This week’s readings were focused on the open cultural data museums present and how they are being used for visualization studies and analysis. In particular, Mia Ridge’s “Where Next for Open Cultural Data in Museums” highlighted how the community can interact with projects and art pieces better because they are given access to the open cultural data and linked data. Open cultural data refers to any data that cultural institutions make public and accessible, for example museum images and captions. Meanwhile, linked data is another way of sharing information however, if requires other sources that relate to the data being described as well – for example the “Cooper-Hewitt’s Collection Color History”.
I thought it was intriguing how the idea of open cultural data could not only be applied to museums but also to any type of information source whether it be science, epidemiology, sports, food, or wines. In the past for my job, we have had to learn a lot about different alcohols – especially beers and wines. As a waitress, we would have to be able to explain why certain wines were priced differently than others and what the significance was behind that. When learning about different wines – I found a open data website for them.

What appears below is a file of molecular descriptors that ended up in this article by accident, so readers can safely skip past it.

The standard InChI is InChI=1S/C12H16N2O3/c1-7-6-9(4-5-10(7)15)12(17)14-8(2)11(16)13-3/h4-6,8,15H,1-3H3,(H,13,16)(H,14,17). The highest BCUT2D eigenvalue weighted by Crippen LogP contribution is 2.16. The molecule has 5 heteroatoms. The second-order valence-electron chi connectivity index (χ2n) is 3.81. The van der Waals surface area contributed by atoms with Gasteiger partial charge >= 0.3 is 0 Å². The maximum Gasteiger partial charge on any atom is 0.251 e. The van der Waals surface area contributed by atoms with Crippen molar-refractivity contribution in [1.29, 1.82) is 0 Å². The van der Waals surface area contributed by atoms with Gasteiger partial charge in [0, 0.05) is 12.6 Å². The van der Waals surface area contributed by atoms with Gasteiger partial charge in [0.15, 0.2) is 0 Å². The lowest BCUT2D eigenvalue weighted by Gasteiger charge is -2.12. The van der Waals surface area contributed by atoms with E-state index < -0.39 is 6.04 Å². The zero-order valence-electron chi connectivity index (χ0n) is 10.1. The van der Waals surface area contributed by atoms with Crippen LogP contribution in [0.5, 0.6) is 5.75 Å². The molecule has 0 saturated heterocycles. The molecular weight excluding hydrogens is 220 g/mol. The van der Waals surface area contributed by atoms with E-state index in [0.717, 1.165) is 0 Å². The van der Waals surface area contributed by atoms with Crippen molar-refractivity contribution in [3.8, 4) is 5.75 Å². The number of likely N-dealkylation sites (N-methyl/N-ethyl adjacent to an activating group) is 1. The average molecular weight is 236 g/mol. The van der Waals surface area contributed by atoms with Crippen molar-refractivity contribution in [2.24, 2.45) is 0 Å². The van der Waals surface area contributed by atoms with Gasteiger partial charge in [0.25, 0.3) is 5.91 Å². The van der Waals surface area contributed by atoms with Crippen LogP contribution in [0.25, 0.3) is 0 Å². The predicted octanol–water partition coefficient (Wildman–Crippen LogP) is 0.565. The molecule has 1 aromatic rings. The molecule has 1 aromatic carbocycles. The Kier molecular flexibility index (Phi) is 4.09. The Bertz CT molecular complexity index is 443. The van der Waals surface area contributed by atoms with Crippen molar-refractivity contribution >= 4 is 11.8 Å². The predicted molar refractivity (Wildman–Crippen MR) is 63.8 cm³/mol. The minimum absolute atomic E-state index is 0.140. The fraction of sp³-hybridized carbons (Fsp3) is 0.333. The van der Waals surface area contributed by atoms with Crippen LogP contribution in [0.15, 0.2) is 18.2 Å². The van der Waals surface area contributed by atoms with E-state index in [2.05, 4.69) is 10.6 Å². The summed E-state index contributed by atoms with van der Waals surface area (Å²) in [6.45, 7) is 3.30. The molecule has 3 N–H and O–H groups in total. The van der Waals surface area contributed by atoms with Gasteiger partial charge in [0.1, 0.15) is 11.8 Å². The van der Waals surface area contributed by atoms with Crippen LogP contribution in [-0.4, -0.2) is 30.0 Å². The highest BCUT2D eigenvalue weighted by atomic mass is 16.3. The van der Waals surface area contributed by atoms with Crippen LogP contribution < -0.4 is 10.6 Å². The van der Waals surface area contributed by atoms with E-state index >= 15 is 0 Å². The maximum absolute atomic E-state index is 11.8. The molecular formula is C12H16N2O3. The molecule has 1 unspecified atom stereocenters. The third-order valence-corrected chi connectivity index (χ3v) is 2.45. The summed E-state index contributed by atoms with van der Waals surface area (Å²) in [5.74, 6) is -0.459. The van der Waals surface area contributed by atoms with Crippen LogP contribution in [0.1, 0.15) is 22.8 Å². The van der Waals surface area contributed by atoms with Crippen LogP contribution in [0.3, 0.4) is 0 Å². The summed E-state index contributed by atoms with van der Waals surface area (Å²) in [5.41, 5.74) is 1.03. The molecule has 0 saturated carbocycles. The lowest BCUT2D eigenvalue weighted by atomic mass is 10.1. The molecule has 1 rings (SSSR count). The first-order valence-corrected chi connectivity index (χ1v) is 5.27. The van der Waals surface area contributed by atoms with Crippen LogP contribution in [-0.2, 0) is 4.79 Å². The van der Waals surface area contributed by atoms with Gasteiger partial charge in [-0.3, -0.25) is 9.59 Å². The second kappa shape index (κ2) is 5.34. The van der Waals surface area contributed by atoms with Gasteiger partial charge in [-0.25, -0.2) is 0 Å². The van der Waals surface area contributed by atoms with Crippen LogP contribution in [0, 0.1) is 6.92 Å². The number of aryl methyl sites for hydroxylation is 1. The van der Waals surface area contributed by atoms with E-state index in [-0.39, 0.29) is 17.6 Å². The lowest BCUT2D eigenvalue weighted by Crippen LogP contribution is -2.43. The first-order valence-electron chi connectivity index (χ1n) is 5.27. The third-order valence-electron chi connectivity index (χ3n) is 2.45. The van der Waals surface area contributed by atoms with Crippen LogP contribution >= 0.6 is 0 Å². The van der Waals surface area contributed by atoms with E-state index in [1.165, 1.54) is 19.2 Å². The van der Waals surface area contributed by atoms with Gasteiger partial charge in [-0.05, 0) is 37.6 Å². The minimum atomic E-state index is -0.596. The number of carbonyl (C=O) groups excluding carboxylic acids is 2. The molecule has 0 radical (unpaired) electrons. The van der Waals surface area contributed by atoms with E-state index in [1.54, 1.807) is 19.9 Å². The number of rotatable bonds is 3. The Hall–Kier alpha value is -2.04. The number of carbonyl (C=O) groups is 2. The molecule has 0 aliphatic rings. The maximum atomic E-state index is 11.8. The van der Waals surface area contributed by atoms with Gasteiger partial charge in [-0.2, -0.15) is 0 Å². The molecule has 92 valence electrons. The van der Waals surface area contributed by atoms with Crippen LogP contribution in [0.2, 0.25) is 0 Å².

This “Open Wine Data” website has been compiled from public data released from the French government about the statistics of domestically produced wine. The data includes the quantities of wine being produced, the annual figures of wine, and where it is being stored in each country. This data helps explain for example why a 1984 Bordeaux is so sought after. During that year, the sales were really high – and the way the wine was made in particular makes it really special.
I thought open data in this situation was really interesting, because I never really expected it to be used to explain the reasoning why some wines are better than others.